Homo Absentia. An open-air exhibition in Vilnius


Following the closure of museums during lockdown, the squares of Vilnius became an open-air museum

Along with the second wave of the pandemic, Vilnius Old Town has partially taken over the function of currently-closed museums by hosting the open-air exhibition Homo Absentia (The Person is Missing/Absent).

The exhibition presents artwork by young Lithuanian photographers – Visvaldas Morkevičius, Geistė Kinčinaitytė, Indrė Urbonaitė, Paulius Petraitis, and Imantas Selenis – which examines how the global pandemic has affected and will still affect, in one way or another, human relationships; how things change when people are isolated, public spaces are de-humanised, and human relationships are isolated, broken, and in many cases, transferred to a virtual space.

Photo: Leonas Garbačauskas

The exhibition has been organised by the Lewben Art Foundation, in association with partners Lithuanian Photographers Association and Vilnius City Municipality.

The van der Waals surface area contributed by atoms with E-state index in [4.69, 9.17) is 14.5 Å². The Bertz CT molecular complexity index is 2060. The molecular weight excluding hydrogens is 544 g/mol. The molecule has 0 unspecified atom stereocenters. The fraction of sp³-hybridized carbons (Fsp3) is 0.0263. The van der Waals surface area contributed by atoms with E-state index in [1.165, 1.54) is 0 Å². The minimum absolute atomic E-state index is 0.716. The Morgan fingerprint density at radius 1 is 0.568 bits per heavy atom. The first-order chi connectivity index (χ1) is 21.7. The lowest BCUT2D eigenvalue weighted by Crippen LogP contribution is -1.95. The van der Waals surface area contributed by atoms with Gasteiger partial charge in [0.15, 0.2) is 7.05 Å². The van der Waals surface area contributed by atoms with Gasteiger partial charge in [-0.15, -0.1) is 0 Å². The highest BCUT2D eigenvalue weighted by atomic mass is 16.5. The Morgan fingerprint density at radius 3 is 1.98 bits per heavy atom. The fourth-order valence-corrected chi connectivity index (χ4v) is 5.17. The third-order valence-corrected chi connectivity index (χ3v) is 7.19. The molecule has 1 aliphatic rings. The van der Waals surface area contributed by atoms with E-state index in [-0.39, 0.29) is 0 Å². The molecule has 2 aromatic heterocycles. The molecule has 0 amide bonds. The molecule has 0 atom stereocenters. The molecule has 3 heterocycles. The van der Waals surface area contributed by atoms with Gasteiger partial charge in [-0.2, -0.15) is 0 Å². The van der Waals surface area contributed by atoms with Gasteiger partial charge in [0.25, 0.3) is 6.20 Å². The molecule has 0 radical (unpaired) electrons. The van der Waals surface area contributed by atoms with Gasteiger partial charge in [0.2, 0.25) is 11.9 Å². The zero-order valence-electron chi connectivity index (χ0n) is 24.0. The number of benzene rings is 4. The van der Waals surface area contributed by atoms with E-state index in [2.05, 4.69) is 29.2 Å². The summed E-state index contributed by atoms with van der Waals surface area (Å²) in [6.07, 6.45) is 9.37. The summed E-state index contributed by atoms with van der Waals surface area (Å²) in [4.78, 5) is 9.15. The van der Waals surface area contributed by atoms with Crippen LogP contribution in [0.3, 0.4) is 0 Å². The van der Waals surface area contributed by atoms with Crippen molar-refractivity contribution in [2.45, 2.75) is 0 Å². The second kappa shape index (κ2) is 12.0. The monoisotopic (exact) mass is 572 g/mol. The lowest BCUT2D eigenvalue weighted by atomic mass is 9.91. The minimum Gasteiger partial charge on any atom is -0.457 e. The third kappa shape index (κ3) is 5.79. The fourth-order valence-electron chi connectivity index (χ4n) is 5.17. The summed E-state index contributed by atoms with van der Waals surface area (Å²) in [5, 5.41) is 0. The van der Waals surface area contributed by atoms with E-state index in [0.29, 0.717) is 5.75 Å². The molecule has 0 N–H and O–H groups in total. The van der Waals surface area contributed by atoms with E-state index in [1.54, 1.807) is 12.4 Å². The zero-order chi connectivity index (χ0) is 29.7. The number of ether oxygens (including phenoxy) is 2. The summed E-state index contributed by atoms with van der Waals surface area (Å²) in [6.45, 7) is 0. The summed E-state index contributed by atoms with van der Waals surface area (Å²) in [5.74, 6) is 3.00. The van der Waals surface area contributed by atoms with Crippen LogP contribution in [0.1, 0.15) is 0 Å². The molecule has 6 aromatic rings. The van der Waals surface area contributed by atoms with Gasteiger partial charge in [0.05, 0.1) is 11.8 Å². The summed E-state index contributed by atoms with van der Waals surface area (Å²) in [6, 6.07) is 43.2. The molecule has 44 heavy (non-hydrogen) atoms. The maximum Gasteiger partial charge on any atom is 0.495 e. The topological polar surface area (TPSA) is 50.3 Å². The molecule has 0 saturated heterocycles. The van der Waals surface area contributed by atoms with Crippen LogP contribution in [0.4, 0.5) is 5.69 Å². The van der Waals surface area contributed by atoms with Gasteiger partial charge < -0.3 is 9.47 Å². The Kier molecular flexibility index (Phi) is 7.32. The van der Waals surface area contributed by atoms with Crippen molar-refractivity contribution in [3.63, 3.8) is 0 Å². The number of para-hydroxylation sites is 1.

‘We debated for a long time whether opening such an exhibition during the strict lockdown was the right thing to do. But art is also a way to escape psychological tension. Therefore, if there is an opportunity to offer people a way to reduce their stress by visiting an outdoor exhibition while at the same time strictly observing all safety requirements, such an opportunity should be offered,’ says Vilius Kavaliauskas, chairman of the Board of Lewben, in the press release for the exhibition. presents the following Q&A with Gintaras Česonis, the curator of the exhibition.

What is the role of art in the public space, and what has the Covid-19 crisis made us understand about public art that we maybe didn’t before?